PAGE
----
The Virtues of Patience 3

Patience is obligatory and must be present. Beyond patience there is displeasure and malcontent and whoever is displeased at the decree of Allah, his lot will be displeasure. Moreover, the pain he will face and the malice of enemies will be far greater than his despair.

The Prophet, peace and blessings of Allah be upon him, said,

“Whoever inculcates patience in himself, Allah will grant him patience. Allah has not granted anyone a gift better and more expansive than patience.” (Buhkari)

Umar, may Allah be pleased with him, said, ‘The best of our lives have been those accompanied by patience.’ (Bukhari) Ali said, ‘Patience with respect to faith is like the head with respect to the body: a person who has no patience has no faith.’ (Ibn Abi Shaybah al-Iman)

Al-Hasan said, ‘Patience is one of the treasures of Paradise. Allah only confers it to those He enables.’ Maymun ibn Mihran said, ‘No Prophet or anyone else has ever attained good except through patience.’ Ibrahim al-Taymi said, ‘Allah does not gift a servant with patience at harm, patience at tribulation and patience at calamity except that He has conferred on him the best [gift] after faith in Allah, Mighty and Magnificent.’ He derived from this the saying of Allah, Most High,

“…rather, those with true devoutness are those who have faith in Allah and the Last Day, the Angels, the Book and the Prophets, and who, despite their love for it, give away their wealth to their relatives and to orphans and the very poor, and to travellers and beggars and to set slaves fee, and who establish prayer and pay zakat; those who honour their contracts when they make them, and are patient in poverty and illness and in battle. Those are the people who are true. They are the people who have taqwa.” (al-Baqarah 2:177)

Umar ibn Abdul Aziz said, ‘Allah does not grant a blessing to a person only to take it away, leaving patience in its place, except that the replacement was better than what was removed.’ Then he recited,

“The patient will be paid their wages in full without any reckoning.” (al-Zumar 39:10)

One of the righteous would have a piece of paper which he kept in his pocket. Every hour he would look at it and read it. Written therein were the words,

“So wait patiently for the judgement of your Lord – you are certainly before Our eyes.” (al-Tur 52:48)

Beautiful patience is a servant’s keeping his tribulation to himself and not telling anyone about it. Allah, Most High says,

“But beauty lies in patience.” (Yusuf 12:83)

In exegesis to this, a group of the Salaf said that it referred to patience that was not accompanied by any form of complaint. (Tabari)

Ahnaf ibn Qays had lost his sight for forty years, yet he told no one. Abdul Aziz ibn Abu Ruwwad became blind in one eye for twenty years, then, one day, his son looked at him carefully and said, ‘Father, one of your eyes is blind!’ He replied, ‘Yes my son, for the past twenty years have I been content with Allah.’ Imam Ahmad never complained of any illness that afflicted him to anyone. It was mentioned to him that Mujahid would dislike moaning while ill, so he stopped doing it and never did so till the day he died. He would exhort his self saying, ‘Be patient or you will regret!’

Yahya ibn Muadh said, ‘If you love your Lord and He decreed hunger and nakedness for you, it would be obligatory for you to bear it and withhold it from creation. The lover patiently bears harm from his beloved, so why would you present your complaints to it for something it has not done to you?’ The Messenger of Allah, may Allah’s peace and blessing be upon him, and his Companions, may Allah be pleased with them, would tie rocks to their bellies against the hunger they faced. (Bukhari)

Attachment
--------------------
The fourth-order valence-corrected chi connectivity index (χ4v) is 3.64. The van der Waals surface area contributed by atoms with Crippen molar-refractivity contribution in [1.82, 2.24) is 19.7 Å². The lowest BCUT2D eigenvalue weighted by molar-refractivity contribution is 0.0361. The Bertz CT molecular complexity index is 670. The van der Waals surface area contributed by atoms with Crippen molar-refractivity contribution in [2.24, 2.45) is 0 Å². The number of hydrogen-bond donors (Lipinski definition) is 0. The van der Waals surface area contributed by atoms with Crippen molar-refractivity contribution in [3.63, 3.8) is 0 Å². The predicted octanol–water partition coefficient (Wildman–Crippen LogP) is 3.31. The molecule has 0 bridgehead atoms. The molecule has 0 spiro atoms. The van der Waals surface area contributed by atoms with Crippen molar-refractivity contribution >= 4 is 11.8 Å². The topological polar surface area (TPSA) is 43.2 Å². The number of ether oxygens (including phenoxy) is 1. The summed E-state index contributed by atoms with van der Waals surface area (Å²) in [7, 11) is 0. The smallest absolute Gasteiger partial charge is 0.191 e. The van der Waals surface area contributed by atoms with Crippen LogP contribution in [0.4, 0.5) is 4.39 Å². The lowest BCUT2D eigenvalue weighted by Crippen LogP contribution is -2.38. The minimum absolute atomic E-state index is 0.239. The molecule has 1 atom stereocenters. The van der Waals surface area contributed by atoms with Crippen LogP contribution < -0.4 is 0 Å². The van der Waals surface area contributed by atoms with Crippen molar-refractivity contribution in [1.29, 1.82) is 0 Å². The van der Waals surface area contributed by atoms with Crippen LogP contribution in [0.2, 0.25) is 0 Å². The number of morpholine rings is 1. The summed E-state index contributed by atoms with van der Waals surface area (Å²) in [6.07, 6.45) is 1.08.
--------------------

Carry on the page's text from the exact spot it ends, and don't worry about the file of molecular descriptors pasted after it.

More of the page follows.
Uwais  would collect broken pieces of bone from the rubbish heaps with dogs crowding around him trying to do the same. One day a dog barked at him and he said, ‘Dog, do not harm one who does not harm you, eat what is close to you and I will eat what is close to me. If I enter Paradise, I would be better than you, and if I enter the Fire, you would be better than me.’

Ibrahim ibn Adham would collect ears of grain along with the poor. Seeing that they disliked his competing with them in acquiring them, he thought, ‘I have abandoned property in Balkh to compete with the poor in collecting grain?’ After that he would only ever gather amongst the animals who would pasture in that land.

Imam Ahmad would collect grain with the poor. Sufyan al-Thawri was once employed to look after two camels while on the road to Mecca. He cooked food for some people and it tasted so bad that they beat him for it. Fath al-Mawsili would build fires for people for a wage. In their view, the tribulations of this world would be blessings. One of them said, ‘The true jurist is one who sees tribulation as a blessing and ease a misfortune.’ It is mentioned in a Judea-Christian narration, ‘If you see someone affluent approaching, say, “A sin whose punishment has been hastened on!” If you see someone poor approaching, say, “A sign of the righteous, welcome!” (Dhahabi)

One of the Salaf said, ‘When I am afflicted with calamity, I praise Allah four times: I praise Allah for it not being worse than it is, I praise Allah for nourishing me with the ability to bear it patiently, I praise Him for granting me the accord to say, “To All we belong and to him we return,” and I praise Him for not making the tribulation in my religion.’

Looking to relief through patience is an act of worship since tribulation never remains forever. If the most severely afflicted person were to be dipped but once in the bliss of Paradise and then asked, ‘Have you ever seen calamity? Have you ever encountered calamity?’ He will reply, ‘My Lord, no!’ (As mentioned in the hadith recorded in Muslim)

The Legacy of the Prophet Ibn Rajab Al-Hanbali p125-131